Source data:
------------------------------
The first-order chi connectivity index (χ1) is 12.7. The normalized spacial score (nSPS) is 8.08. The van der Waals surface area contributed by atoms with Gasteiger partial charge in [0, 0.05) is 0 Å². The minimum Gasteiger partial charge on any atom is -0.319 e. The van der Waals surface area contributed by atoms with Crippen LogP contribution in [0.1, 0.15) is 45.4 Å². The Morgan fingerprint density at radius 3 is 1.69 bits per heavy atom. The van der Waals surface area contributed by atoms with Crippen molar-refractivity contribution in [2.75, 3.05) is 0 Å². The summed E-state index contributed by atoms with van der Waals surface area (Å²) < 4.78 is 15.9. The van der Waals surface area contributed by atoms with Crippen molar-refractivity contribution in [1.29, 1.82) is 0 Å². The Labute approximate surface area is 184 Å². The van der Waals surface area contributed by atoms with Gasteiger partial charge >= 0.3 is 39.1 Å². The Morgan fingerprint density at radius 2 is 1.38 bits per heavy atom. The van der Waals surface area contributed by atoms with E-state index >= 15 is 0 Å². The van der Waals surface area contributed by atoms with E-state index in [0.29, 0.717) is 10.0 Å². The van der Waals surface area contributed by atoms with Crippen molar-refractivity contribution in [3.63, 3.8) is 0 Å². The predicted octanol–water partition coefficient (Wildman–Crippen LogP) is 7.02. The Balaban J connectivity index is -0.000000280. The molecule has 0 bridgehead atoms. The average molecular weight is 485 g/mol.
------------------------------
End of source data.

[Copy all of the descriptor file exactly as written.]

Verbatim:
The first-order chi connectivity index (χ1) is 12.7. The normalized spacial score (nSPS) is 8.08. The van der Waals surface area contributed by atoms with Gasteiger partial charge in [0, 0.05) is 0 Å². The minimum Gasteiger partial charge on any atom is -0.319 e. The van der Waals surface area contributed by atoms with Crippen LogP contribution in [0.1, 0.15) is 45.4 Å². The Morgan fingerprint density at radius 3 is 1.69 bits per heavy atom. The van der Waals surface area contributed by atoms with Crippen molar-refractivity contribution in [2.75, 3.05) is 0 Å². The summed E-state index contributed by atoms with van der Waals surface area (Å²) < 4.78 is 15.9. The van der Waals surface area contributed by atoms with Crippen molar-refractivity contribution in [1.29, 1.82) is 0 Å². The Labute approximate surface area is 184 Å². The van der Waals surface area contributed by atoms with Gasteiger partial charge >= 0.3 is 39.1 Å². The Morgan fingerprint density at radius 2 is 1.38 bits per heavy atom. The van der Waals surface area contributed by atoms with E-state index >= 15 is 0 Å². The van der Waals surface area contributed by atoms with E-state index in [0.29, 0.717) is 10.0 Å². The van der Waals surface area contributed by atoms with Crippen molar-refractivity contribution in [3.63, 3.8) is 0 Å². The predicted octanol–water partition coefficient (Wildman–Crippen LogP) is 7.02. The Balaban J connectivity index is -0.000000280. The molecule has 0 bridgehead atoms. The average molecular weight is 485 g/mol.